As noted yesterday, the US government appears to be declassifying details of Russia’s requests to China for help. After revealing that the US had learned of Russia’s requests, yesterday (the same day in which Jake Sullivan had a seven hour meeting with Yang Jiechi) more details about what Russia requested were released. CNN even reported on a cable shared with allies detailing that Russia had asked for Meals Ready to Eat — basically food for its soldiers.
In a diplomatic cable, the US relayed to its allies in Europe and Asia that China had conveyed a willingness to assist Russia, which has asked for military support. The cable did not state definitively that assistance had been provided. One official also said the US warned in the cable that China would likely deny it was willing to provide assistance.
Among the assistance Russia requested was pre-packaged, non-perishable military food kits, known in the US as “meal, ready-to-eat,” or MREs, according to two sources familiar with the matter. The request underscores the basic logistical challenges that military analysts and officials say have stymied Russian progress in Ukraine — and raises questions about the fundamental readiness of the Russian military.
Forward-deployed units have routinely outstripped their supply convoys and open source reports have shown Russian troops breaking into grocery stores in search of food as the invasion has progressed. One of the sources suggested that food might be a request that China would be willing to meet, because it stops short of lethal assistance that would be seen as deeply provocative by the west.
CNN is right that a request for MREs suggests a logistical failure to prepare for this invasion.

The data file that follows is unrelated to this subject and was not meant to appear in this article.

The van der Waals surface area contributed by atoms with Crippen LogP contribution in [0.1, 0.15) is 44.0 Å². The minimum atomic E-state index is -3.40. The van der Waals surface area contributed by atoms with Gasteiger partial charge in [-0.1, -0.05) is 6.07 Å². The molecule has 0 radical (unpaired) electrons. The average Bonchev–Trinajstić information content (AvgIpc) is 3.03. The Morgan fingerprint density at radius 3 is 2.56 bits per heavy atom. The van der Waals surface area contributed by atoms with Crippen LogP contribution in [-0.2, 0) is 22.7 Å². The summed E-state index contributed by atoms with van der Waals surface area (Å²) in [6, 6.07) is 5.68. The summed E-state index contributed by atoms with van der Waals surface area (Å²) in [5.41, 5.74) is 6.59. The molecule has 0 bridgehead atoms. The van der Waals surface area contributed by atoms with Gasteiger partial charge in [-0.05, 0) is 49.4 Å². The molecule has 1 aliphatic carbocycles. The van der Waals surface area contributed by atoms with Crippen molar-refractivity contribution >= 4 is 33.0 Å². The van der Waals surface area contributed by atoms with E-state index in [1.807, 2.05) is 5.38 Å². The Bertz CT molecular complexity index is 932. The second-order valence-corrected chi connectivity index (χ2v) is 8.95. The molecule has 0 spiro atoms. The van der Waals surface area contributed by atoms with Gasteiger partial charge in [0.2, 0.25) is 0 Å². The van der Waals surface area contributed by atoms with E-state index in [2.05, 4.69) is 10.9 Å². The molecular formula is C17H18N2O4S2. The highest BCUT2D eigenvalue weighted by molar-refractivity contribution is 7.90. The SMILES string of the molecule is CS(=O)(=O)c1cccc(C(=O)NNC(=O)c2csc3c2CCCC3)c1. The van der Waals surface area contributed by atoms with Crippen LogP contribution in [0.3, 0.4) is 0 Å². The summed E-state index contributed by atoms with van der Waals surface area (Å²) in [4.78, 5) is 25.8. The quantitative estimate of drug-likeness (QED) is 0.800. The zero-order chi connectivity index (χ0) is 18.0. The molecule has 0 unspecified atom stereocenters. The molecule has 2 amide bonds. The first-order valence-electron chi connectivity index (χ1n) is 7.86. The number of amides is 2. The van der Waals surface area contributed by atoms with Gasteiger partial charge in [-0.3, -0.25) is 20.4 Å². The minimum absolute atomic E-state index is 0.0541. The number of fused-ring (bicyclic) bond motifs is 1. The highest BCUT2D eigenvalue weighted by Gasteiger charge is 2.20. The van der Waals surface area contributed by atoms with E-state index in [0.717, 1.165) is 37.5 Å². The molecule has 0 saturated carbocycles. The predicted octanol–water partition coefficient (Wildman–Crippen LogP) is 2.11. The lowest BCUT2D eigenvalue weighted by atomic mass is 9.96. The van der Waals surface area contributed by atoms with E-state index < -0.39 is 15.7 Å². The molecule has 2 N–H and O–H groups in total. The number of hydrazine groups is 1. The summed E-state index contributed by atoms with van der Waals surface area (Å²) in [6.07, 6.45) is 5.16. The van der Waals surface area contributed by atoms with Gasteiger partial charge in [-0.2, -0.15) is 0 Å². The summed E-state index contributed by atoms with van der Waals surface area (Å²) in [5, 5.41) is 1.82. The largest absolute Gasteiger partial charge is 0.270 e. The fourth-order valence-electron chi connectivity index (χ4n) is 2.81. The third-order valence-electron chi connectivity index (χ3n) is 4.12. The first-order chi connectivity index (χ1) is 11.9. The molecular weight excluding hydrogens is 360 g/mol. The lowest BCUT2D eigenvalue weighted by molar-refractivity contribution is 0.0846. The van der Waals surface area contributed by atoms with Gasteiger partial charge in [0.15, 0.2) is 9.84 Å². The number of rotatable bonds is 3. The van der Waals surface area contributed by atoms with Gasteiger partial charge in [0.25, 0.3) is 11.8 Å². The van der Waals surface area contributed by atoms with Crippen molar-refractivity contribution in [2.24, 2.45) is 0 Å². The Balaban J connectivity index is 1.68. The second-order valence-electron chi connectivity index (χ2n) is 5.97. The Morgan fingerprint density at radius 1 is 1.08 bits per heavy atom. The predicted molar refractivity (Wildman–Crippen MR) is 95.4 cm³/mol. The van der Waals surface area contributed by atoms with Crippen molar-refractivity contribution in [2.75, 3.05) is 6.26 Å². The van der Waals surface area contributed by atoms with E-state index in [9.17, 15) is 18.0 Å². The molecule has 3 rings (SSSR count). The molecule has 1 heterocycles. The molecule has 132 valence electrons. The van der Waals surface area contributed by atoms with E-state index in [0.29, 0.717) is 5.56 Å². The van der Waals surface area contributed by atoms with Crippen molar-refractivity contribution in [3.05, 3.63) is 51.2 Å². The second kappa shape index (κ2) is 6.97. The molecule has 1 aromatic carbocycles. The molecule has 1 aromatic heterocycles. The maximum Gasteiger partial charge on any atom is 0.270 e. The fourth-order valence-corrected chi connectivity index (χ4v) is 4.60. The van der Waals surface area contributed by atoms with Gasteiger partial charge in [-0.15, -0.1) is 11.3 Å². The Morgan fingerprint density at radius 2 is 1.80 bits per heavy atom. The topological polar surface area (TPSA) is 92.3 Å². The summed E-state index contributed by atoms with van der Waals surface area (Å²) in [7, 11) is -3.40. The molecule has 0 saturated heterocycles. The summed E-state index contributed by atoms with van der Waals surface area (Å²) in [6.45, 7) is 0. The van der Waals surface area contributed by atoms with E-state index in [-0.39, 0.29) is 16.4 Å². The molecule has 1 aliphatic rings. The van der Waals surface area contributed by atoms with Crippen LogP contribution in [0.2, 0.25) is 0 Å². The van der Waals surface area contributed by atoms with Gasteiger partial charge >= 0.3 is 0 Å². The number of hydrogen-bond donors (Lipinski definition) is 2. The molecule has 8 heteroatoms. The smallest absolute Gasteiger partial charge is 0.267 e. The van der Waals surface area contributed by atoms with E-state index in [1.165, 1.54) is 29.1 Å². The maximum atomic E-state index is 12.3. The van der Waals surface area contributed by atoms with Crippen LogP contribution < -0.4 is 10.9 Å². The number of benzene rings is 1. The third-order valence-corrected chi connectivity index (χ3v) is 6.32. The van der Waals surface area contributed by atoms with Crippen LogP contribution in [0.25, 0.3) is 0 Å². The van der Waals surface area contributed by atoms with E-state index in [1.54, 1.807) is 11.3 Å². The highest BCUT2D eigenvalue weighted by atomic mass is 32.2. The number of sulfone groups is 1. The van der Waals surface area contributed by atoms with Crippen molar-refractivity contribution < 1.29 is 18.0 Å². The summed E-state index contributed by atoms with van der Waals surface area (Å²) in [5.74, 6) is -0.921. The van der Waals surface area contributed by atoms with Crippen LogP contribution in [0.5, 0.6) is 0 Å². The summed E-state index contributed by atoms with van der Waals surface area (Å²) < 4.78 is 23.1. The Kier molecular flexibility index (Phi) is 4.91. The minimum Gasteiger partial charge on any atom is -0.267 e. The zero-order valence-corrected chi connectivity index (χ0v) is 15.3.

But the symbolism is far more alarming (which may be why it was included in a cable that got leaked).
As Al Jazeera notes, Russia is the world’s largest wheat exporter, accounting for 18% of the total, with Ukraine another big producer.
The sanctions on Russia and Ukrainian farmers’ focus on capturing tanks will significantly impact wheat markets globally — though one key impact will be that Russia will send wheat to China instead of Egypt and Turkey.
Meanwhile, Ukraine exported over $3 billion grain and other agricultural products to China in 2020.
Unless Russia were to leave Ukraine today, most of those exports won’t be delivered this year.
On top of all the other things that Russia did by invading Ukraine, it has created the conditions for food insecurity around the globe — the kind of food insecurity that large countries like China can ill afford.
That’s going to happen, too, as COVID shutdowns in China are about to cause more supply chain crises around the globe.
At the moment that Russia is destabilizing both Europe and much of the world (in part because a key food producer will be harvesting tanks and cluster bombs instead of grain), Russia has asked China for help feeding its soldiers.